Jodie Foster

Published August 17th, 2000 - 02:00 GMT

Occupation: Actress, Director, Producer 

Date of Birth: November 19, 1962 

Place of Birth: Los Angeles, Calif, USA 

Sign: Sun in Scorpio, Moon in Virgo 

Relations: Father: Lucian (real-estate agent); mother: Evelyn "Brandy" (publicist); brother: Buddy (child actor, construction worker, author); sisters: Lucinda, Constance; son: Charles Foster 

Education: Yale University; graduated magna cum laude with a BA in literature 


NO OTHER CHILD actress has grown up to fulfill her potential as well as Jodie Foster. Beginning with her "Coppertone Baby" days, when she was all of three, Foster has worked consistently throughout her life, alternating between actress and director and producer. Despite numerous struggles (or perhaps because of them), she has developed a level of self-awareness that few celebrities share, and she has earned an unprecedented amount of respect for one who began acting so young.  

The youngest of four children, Foster was raised by her mother, Evelyn; her father abandoned the family shortly before Jodie was born. The bare-bottomed Coppertone ads led to other work… and those led to even more appearances, including a one-line role on Mayberry RFD when she was six and a recurring role on The Courtship of Eddie's Father not long thereafter.  

By the time Foster was eight, she had appeared in over 40 commercials and ads; at ten, she made her debut in a Disney film. Jodie was (to borrow a phrase) definitely a "Little Woman Tate" who was not only talented, but who also could handle emotionally complex roles. At fourteen, she was nominated for her first Academy Award, for her portrayal of a pre-teen prostitute in Taxi Driver. The same year, she won accolades as a juvenile serial killer in The Little Girl Who Lives Down the Lane.  

In high school, Foster focused more on studies than on the silver screen. As valedictorian of her exclusive high school, Le Lycee Francais, she delivered her entire speech in French. Unlike many of her peers, however, her extracurricular activities happened to include living in Paris and being featured at the local cinema. Not that her 'teen movies' were particularly impressive: her filmography includes the original Freaky Friday and forgettable Foxes.  

Bright enough to be accepted at Yale, Foster was just acclimating herself to non-celebrity adult life when her fame intruded in a horrifying way: In 1981, would-be presidential assassin John Hinckley Jr., who had been stalking the actress for several years, claimed he had shot then-president Ronald Reagan to impress Foster. As if the event itself weren't traumatizing enough for the young woman, the media began hunting her down, demanding explanations she was at a loss to provide. The actress went into hiding on the Yale campus and continued her studies in comparative literature; and, other than an Esquire essay written about the incident, she refused to discuss Hinckley for nearly two decades.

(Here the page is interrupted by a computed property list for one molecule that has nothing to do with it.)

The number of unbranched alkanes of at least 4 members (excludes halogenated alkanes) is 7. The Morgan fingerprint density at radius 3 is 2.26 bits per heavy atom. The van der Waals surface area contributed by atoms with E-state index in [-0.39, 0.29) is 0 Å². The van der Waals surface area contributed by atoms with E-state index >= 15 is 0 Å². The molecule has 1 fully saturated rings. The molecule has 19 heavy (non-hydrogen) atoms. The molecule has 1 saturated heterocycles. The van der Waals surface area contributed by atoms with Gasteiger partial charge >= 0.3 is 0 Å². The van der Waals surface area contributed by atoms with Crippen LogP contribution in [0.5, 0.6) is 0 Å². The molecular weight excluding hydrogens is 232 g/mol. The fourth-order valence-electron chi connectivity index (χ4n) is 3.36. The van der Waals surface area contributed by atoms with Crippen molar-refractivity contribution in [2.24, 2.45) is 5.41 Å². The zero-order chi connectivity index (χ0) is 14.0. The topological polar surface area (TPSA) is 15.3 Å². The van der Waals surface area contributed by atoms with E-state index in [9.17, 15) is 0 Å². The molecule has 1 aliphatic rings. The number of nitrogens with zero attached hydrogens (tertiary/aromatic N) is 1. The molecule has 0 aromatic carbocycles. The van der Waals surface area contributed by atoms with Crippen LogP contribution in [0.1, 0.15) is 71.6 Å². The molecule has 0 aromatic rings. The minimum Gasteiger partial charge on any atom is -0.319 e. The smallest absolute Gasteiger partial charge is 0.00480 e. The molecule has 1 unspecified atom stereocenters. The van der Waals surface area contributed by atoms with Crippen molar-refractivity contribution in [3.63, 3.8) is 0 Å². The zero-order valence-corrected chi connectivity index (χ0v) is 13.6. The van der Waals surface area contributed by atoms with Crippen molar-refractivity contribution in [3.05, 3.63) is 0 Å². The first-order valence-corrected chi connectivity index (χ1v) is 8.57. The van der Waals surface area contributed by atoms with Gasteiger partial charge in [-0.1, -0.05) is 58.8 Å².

Here's a very little-known piece of trivia: while Foster was in hiding, she stayed in the house of a Yale administrator who lived next door to University president Bart Giamatti (the same one who threw Pete Rose out of baseball). Giamatti's son, Paul, who hadn't even begun high school at the time, is now a rising actor (Private Parts, My Best Friend's Wedding, Winchell).  

It wasn't until 1988 that Foster was able to accept the spotlight again, in a rape drama based on a true story, The Accused, for which she won a Best Actress Oscar. Realizing she had a second chance at a film career, Foster made an astounding directorial debut with 1991's Little Man Tate (in which she also starred), then followed up with an Oscar-winning performance in The Silence of the Lambs. A third Best Actress nomination followed with 1994's Nell, which Foster also produced. Confident as a performer again, the actress pursued romance and comedy in Sommersby and Maverick, then took the helm again with the dysfunctional-family comedy Home for the Holidays.  

After the under-rated sci-fi drama Contact (1997), Foster disappeared for a few years to take care of her son, Charles, who was born in 1998. The millennium finds her in a slew of new roles, including Anna in Anna and the King and the title role in Flora Plumb. Six other projects are in development at Egg Pictures, her production company, including an adaptation of Margaret Atwood's novel Alias Grace.  




2000 Flora Plum  

1999 Anna and the King  

1997 Contact  

1994 Nell  

1994 Maverick  

1993 Sommersby  

1993 It Was a Wonderful Life  

1992 Shadows and Fog  

1991 The Silence of the Lambs  

1991 Little Man Tate  

1989 Backtrack  

1989 Rabbit Ears: The Fisherman and His Wife  

1988 The Accused  

1988 Stealing Home  

1987 Five Corners  

1987 Siesta  

1986 Mesmerized  

1984 The Hotel New Hampshire  

1982 O'Hara's Wife  

1980 Carny  

1980 Foxes  

1977 Candleshoe  

1977 Casotto  

1977 Freaky Friday  

1977 Stop Calling Me Baby!  

1976 The Little Girl Who Lives Down the Lane  

1976 Bugsy Malone  

1976 Taxi Driver  

1976 Echoes of a Summer  

1974 Alice Doesn't Live Here Anymore  

1973 One Little Indian  

1973 Tom Sawyer  

1972 Kansas City Bomber  

1972 Napoleon and Samantha  




1998 AFI's 100 Years... 100 Movies  

1997 A Salute to Martin Scorsese  

1994 A Century of Women 

1993 All About Bette  

1984 The Blood of Others  

1983 Svengali  

1974 Smile, Jenny, You're Dead 

1974 Paper Moon  

1973 Bob & Carol & Ted & Alice  

1973 The Addams Family  

1973 Rookie of the Year  

1972 The Amazing Chan and the Chan Clan  

1970 Menace on the Mountain  


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